New Delhi [India], May 18 (ANI): The Supreme Court on Wednesday ruled that Section 3 of the National Green Tribunal Act is not a case of excessive delegation of power to the Central Government and remedy of direct appeal to the top court under Section 22 of the NGT Act is intra vires.
The ruling by a Bench of Justices KM Joseph and Hrishikesh Roy came while rejecting a plea of Madhya Pradesh High Court Advocates Bar Association challenging certain provisions of the National Green Tribunal Act.
"Section 3 of the NGT Act is not a case of excessive delegation of power to the Central Government, " the Court said and ordered that the seat of the NGT benches can be located as per exigencies and it is not necessary to locate them in every State.
"It must be borne in mind that the operationalization of the NGT, including the location of its Benches, was closely monitored by the Supreme Court. It is further seen that the Union Government is to specify the ordinary place of sitting of NGT and its territorial jurisdiction under Section 3 of the NGT Act being mindful of the demand for environmental litigation within a particular territorial area. The Government is also to be guided by the objects of the Act as also the directions given by the Supreme Court from time to time. Since the Government is acting on the issue with the guidance of this Court, and the Government is obliged to follow the objectives of the NGT Act, adequate safeguards are seen to guide the government. We are therefore of the opinion that Section 3 of the NGT Act is not a case of excessive delegation, " the Court said.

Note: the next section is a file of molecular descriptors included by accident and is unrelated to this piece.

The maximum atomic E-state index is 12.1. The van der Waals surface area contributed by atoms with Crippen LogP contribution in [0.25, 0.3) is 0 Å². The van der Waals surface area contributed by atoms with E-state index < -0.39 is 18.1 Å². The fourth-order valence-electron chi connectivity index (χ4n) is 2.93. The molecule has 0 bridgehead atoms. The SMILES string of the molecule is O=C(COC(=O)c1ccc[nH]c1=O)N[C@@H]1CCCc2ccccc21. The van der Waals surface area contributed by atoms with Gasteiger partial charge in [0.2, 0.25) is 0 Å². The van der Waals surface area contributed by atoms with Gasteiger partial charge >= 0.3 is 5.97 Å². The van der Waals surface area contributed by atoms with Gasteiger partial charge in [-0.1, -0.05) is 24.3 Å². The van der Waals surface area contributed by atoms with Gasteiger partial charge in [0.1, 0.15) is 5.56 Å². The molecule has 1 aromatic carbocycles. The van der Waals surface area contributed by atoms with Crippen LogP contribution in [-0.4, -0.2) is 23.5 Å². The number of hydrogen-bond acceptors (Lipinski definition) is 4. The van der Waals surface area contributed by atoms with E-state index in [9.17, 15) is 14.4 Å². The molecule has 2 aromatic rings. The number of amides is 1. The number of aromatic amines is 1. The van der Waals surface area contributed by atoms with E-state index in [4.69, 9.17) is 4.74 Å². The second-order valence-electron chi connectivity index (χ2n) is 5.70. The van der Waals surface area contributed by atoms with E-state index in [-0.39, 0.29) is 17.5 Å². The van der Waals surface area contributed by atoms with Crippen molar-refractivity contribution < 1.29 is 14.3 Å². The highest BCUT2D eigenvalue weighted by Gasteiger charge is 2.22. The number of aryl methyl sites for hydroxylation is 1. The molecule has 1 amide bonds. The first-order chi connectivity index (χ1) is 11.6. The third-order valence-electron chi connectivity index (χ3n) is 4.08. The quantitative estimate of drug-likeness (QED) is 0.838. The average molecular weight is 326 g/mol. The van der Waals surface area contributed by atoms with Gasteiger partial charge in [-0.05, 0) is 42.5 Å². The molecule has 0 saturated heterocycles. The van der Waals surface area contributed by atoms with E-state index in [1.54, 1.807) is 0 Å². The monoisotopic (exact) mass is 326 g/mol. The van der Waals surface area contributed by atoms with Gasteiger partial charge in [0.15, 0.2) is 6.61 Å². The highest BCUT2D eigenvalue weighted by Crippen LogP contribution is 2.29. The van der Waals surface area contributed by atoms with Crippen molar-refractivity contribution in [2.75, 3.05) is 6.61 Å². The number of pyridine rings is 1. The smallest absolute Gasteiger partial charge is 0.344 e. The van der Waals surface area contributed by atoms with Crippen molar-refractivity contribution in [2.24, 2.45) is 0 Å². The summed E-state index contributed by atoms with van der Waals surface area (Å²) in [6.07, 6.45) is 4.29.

"The prayer for relocating the Bhopal NGT to Jabalpur is unmerited and is rejected," the Court ordered.
The Bench also concluded that the National Green Tribunal under Section 14 and 22 of the NGT Act does not oust the High Court's jurisdiction under Article 226 and 227 as the same is a part of the basic structure of the Constitution and "the remedy of direct appeal to the Supreme Court under Section 22 of the NGT Act is intra vires the Constitution of India."The Court also observed, "One must also be cognizant of the fact that the Selection Committee under Section 7 of the NTT (National Tax Tribunal) Act was dominated by two secretaries of the Government, as opposed to the Selection Committee for the NGT under the Tribunal Reforms Act which clearly has judicial dominance."Madhya Pradesh High Court Advocates Bar Association had filed a plea in the Supreme Court's challenge to the vires of the National Green Tribunal Act, 2010, and prayed for various reliefs. Association had urged Supreme Court to direct that the Bench of National Green Tribunal be set up at all the places where the principal seat of High Court is situated and to declare that the proposed sitting up of Bench of NGT at Bhopal is not constitutionally and/or sustainable.
Advocate Siddhartha R. Gupta, appeared for the petitioners. The Union of India was represented by KK Venugopal, Attorney General for India together with Aishwarya Bhati, Additional Solicitor General. The State of Madhya Pradesh was represented by advocate Sunny Choudhary.
According to the petitioners, environmental litigation is predominantly related to local factors and therefore, an easily accessible and available forum is necessary to be constituted, without requiring the litigants to move to distant places to secure environmental justice.
The petitioners argued that the NGT does not enjoy the authority and autonomy available to judges in the High Courts bearing in mind the conditions of service, tenure, and other aspects of the judicial and non-judicial members of the NGT.
Countering it, KK Venugopal, the Attorney General leading the arguments for the respondent's said that the NGT was set up because of the prods and recommendations made by the Supreme Court while dealing with environmental cases and the Parliament was repeatedly entreated by the Court to create a specialized environmental court with qualified judges and technical experts on the Bench. (ANI)